Tuesday, November 06, 2018

Henry v MOA - PM - Finish Carson,, Blaylock, and Hebbe (video)

The biggest news is the judge thinks the witnesses will be over tomorrow and that the closing arguments will be Thursday morning at 8:30am, and the jury will get the case Thursday afternoon. But it's a been along complicate trial and the jury is up against a three day weekend with one juror with tickets out of state next Tuesday or Wednesday.

That's all stalling as I try to figure out what and how to write about this afternoon.  The morning is posted here.  With election news it's hard to write, but I've turned things off so I can give you a sense of the afternoon.  [Now that I'm done with this post, it seems reasonable to warn you this is my sense of things as of today.  It's my impressionistic take.]

I've been in court long enough now to get a sense of how the details fit into the overall picture.  I have no idea what the jury is thinking, but I can tell you where I am.  I really didn't know enough about the case to be rooting for one side or the other.  I knew there was a connection to the Feliciano/Kennedy case but I didn't know how.  And there was a connection to the National Guard scandal of 2013/2014.  The Brown Report was cited by the judge in that case as showing the MOA had hidden important information in an attempt to win their case. (It was hung jury the first time around and the plaintiffs won the second round.)  Was the plaintiff, Anthony Henry, who'd been terminated by APD, a good guy who got mistreated or did the APD act in good faith when they terminated him?

What I've learned is that the APD was a hot bed of problems.  There's been talk of Tony Camp and Command Camp.  There's an internal investigation unit for investigating police.  I understand a police department having a unit - preferably independent of the police - to investigate complaints by citizens.  But what I'm hearing at the trial, it was used to resolve complaints between officers.  And punishments and reprimands seem to be fairly common.

The plaintiffs started off calling witnesses and the attorneys - Ray Brown and Meg Simonian - had a story to tell and the browbeat and disparaged witnesses whose stories didn't confirm to their narrative of the case.  In in there narratives there were names we heard over and over again.  This afternoon's witnesses for the defense were villains in this narrative.

  • Jack Carson, in their narrative, set up a rogue investigation to go after the National Guard recruiter who was having an affair with his (now ex-) wife.  He filed complaint after complaint against Jason Whetsell, an officer in the canine unit, who was diagnosed with MS.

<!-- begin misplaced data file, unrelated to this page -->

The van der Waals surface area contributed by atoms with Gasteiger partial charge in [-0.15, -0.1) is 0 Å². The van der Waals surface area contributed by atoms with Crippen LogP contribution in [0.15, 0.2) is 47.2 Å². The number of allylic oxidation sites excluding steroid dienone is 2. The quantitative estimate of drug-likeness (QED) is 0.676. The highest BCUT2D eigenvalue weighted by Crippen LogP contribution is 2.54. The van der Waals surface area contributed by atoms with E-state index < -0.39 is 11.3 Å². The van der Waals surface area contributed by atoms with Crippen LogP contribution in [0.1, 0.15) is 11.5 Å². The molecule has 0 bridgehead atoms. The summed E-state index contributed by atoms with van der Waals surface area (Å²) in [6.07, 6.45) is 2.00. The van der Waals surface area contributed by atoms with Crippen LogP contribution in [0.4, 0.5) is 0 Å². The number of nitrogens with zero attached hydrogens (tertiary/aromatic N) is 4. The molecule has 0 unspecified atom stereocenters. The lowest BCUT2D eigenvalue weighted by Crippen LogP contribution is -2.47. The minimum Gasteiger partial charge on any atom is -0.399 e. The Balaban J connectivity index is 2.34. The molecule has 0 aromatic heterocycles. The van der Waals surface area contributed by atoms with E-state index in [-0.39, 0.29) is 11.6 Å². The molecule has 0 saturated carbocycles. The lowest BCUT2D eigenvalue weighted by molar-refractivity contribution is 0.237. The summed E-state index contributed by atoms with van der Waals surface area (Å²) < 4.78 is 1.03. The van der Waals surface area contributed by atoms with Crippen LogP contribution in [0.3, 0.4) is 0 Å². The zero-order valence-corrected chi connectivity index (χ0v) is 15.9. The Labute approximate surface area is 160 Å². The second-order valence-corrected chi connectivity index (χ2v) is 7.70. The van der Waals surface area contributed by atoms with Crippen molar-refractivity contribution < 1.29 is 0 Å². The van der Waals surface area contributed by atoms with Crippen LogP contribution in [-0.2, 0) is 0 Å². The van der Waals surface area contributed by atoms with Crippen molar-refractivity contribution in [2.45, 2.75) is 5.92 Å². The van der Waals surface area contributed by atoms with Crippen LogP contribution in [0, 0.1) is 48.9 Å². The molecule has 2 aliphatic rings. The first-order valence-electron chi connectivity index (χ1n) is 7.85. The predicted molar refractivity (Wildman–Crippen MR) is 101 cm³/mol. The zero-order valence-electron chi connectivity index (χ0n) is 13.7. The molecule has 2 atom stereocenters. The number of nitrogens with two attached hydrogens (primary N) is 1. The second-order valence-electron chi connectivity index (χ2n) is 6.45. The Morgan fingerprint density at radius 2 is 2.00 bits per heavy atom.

• Blaylock was the crazy National Guard Lt. Col who published the Blaylock Manifesto on a website  which made wild allegations about abuse of sex, drugs, and guns at the National Guard.  Henry had no use for him.  He said he was just not credible and even accused him of being a conspiracy theorist who believed in aliens.  And all his accusations turned to nothing.  
  • Steve Hebee was a former friend of Anthony Henry who had become his boss.  We learned early that he'd had an affair with Henry's wife and that they tolerated each other, but more recently he'd been one of the sources of investigations and accusations against Henry.  (When Henry testified he did explain that it had been an affair with his ex-wife and was 27 years ago and he was no happily married).
So today the jury got a chance to see them in the flesh, as they did Rick Brown yesterday.  And they turned out to be much more reasonable and credible that we'd heard.  

Carson was perhaps the least sympathetic, to me he came across as someone who wanted to be somebody, was idealistic, and who was pulled in different directions.  He was disturbed by Jason Whetsell's MS diagnoses and reported that Whetsell wasn't performing like he should.  That Tony Henry seemed to be protecting Whetsell was a problem for him.  He told us that Henry was a father figure for him.  In this very hierarchical and military like (several described it that way including attorney Ray Brown) organization, broke the rules and went behind his supervisor's back  (Henry) to pursue leads from Blaylock.  My sense was he saw this as an opportunity to break open a big case of drugs and sex parties at the National Guard.  He saw his boss tipping off the head of the National Guard who Carson believed was part of the problem and would thus cover up the problems.  Carson's story contained all these contradictions, which we already had heard about.  He didn't come off particularly well, but probably the human being on the witness stand was more sympathetic than the theoretic villain we'd been hearing about.  

Then we got Kenneth Blaylock.  The crazy didn't match what we saw.  He knew his stuff well, spoke strongly, and was able to fend off Ray Brown's questions. We learned, when he was questioned by Doug Parker, for the defense, that he'd spent time in Iraq, which we knew from Seth McMillan's testimony already.  We also learned that Gen. Katkus never had an overseas assignment.  When he got back from Iraq he was put in charge of the recruiting office, the Alaska Guard was ranked last among all US states and territories and in the nine months he was there, it had overtaken one other state.  But he reported discrepancies in financial transactions in, reported these to Katkus, and was immediately removed from his position.   Which was a plausible reason why he was suspicious of the commander, and possible a reason others with problems in the Guard went to him.  They knew he'd been punished for doing his job.  He also got called up to the General's office the very next day after a meeting APD officer Sean McMillan asked him to talk to one of the recruiters.  And disciplinary action was taken against him at that meeting when he refused to reveal the names of the women who'd confided in him.  And he knew the policy on not revealing the names of victims, and the plaintiff's lawyers never challenged him on that.  We know that if he were wrong on this we would have seen the policy up on the screen.